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November 18, 2013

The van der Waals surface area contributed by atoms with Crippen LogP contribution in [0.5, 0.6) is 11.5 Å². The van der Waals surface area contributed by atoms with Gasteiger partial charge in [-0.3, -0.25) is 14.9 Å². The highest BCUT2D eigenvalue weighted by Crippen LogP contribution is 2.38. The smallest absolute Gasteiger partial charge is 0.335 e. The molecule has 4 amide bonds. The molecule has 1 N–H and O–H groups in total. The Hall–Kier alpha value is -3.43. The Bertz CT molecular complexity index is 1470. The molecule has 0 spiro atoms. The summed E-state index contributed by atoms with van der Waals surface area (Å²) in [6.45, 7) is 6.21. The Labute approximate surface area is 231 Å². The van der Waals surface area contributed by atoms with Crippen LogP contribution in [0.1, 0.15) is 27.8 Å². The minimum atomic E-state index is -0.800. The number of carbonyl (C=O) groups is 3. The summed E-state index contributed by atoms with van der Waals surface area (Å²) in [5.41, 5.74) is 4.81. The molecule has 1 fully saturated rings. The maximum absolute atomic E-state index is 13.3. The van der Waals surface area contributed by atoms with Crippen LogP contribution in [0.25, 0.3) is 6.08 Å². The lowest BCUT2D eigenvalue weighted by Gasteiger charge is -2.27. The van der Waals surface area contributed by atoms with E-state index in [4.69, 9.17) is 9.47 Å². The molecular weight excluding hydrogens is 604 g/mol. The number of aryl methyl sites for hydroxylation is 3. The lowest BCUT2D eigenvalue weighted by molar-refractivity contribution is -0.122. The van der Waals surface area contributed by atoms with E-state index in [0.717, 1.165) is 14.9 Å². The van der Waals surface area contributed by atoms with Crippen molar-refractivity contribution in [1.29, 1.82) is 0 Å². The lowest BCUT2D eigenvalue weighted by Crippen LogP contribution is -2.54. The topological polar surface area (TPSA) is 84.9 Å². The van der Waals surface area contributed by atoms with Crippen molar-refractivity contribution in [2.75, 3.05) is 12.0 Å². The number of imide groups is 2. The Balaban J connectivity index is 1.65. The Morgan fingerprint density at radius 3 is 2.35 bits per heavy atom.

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TRADES COLLEGE PATE ESTATE Case 'clearest out there' on punitive damages Follow LAW TIMES on $4.00 • Vol. 24, No. 37 P2 New regulator a bad idea FOCUS ON P6 L aw TIMEs CO V E R I N G O N TA R I O ' S L E G A L S C E N E • W W W. L AW T I M E S N E W S . CO M ntitled-4 1 P8 Environmental Law November 18, 2013 Judges resisting stiff crime laws 12-03-20 10:44 A Gov't challenged over mandatory minimums, victim surcharges BY YAMRI TADDESE Law Times A s the Ontario Court of Appeal dealt a blow to the government's three-year mandatory minimum sentence for gun possession last week, some Ontario judges are finding other ways to resist crime legislation that takes away their discretion to waive victim surcharge fines even when they think criminals can't afford to pay. Lawyers say judges have either given criminals a very long time to pay the fee — in one case 50 years — or haven't imposed it at all in some matters. Last month, the government doubled the victim surcharge fine, a levy collected from criminals to fund victim services. It also made the fine mandatory as of Oct. 24. Under the new law, courts can impose a surcharge equal to 30 per cent of any fine awarded against the offender. In cases where there's no fine, the surcharge is $100 for a summary conviction and $200 for an indictable matter. "A number of judges in Ottawa, as well as a number of judges visiting from other jurisdictions . . . had that adverse reaction to it because it removes discretion and it results in hardship," says Ottawa lawyer Douglas Baum. Baum recently represented a man who had pleaded guilty to stealing a bottle of rum from the LCBO. In that case, Ontario Court Justice Heather Perkins-McVey gave the man 50 years to pay a $100 victim surcharge fine. In 50 years, the client will be 81 years old, says Baum. "What are they going to do? Keep [the order] for 50 years Judges have been expressing concerns about the constitutionality of the new law on victim surcharge fines, says Anthony Moustacalis. Photo: Laura Pedersen and try and enforce it? Turn it over to collections?" In another case, Ontario Court Justice Peter Coulson simply refused to impose the surcharge on a man convicted of stealing chocolate bars from a Dollarama store. "A guy stealing chocolate bars doesn't have the money to pay the fine or he's going to have to steal to pay the fine," says Baum. "You do need to leave some discretion in cases where people have no money." The federal government says those who are unable to pay the surcharge "will be able to discharge the victim surcharge by participating in a fine option program or through alternative mechanisms." But in Ontario, no such program exists. "The whole thing is really poor planning," says Baum. "It's discordance between passing laws at the federal level without assuring that the administration of justice in the provinces have the resources to accommodate it." Criminal Lawyers' Association president Anthony Moustacalis says judges have been expressing concerns about the constitutionality of the new law. "In my view, this is ill thought out because it creates more expense to enforce the collection in the back end instead of making a determination at the beginning whether a person can pay," he says. "My complaint is that it's a waste of money to chase after people and have police officers serve them with notices to come to court when you already know they're on welfare and they're poor. So why would you spend more money to find out if they're still poor after five months to try to collect $200 out of them instead of making that See Federal, page 4 BY JULIUS MELNITZER For Law Times I n a trio of new rulings, Superior Court Justice Edward Belobaba has outlined his preference for a no-costs rule in class actions while awarding substantially lower amounts than plaintiffs' counsel had requested on certification motions and outlining in detail how he'll deal with the issue in the future. The burden of Belobaba's remediation efforts in response to his concern about increasingly expensive proceedings appears to be falling solely on the shoulders of class counsel. In three separate cost assessments, all of which followed successful certification motions, CLL-FP_LT_Nov4_13.indd 1 Belobaba made awards that were substantially lower than the sums requested by veteran class counsel firms. Indeed, the decisions undercut their requests by some $1.5 million, including the disallowance of substantial disbursements. In Rosen v. BMO Nesbitt Burns Inc., Belobaba awarded $290,000 (all figures include disbursements) to plaintiffs' counsel Koskie Minsky LLP. The firm had asked for $575,000. Defendant's counsel Lenczner Slaght Royce Smith Griffin LLP had said costs shouldn't exceed $315,000. In Dugal v. Manulife Financial, plaintiffs' counsel Siskinds LLP had asked for $1.18 million. The defence teams from Torys LLP, Lenczner Slaght, and McCarthy Tétrault LLP said the award shouldn't exceed $418,000. Belobaba awarded $467,000. In Crisante v. DePuy Orthopaedics, plaintiffs' lawyers Kim Orr sought more than $700,000. Defendants' counsel from Blake Cassels & Graydon LLP asked for a cap of $125,000. Belobaba awarded $175,000. "We're all somewhat dumbfounded," says Won Kim of Kim Orr. "What Belobaba is trying to do is to minimize the role of certification by weaning people away from an Armageddon approach to the litigation and de-emphasizing the merits component. But in my view, he's alone among Ontario's judges." In the real world, Kim says, See Fellow, page 4 PM #40762529 Judge takes aim at class counsel in lowering costs 'We're all somewhat dumbfounded,' says Won Kim. 13-10-31 12:47 PM

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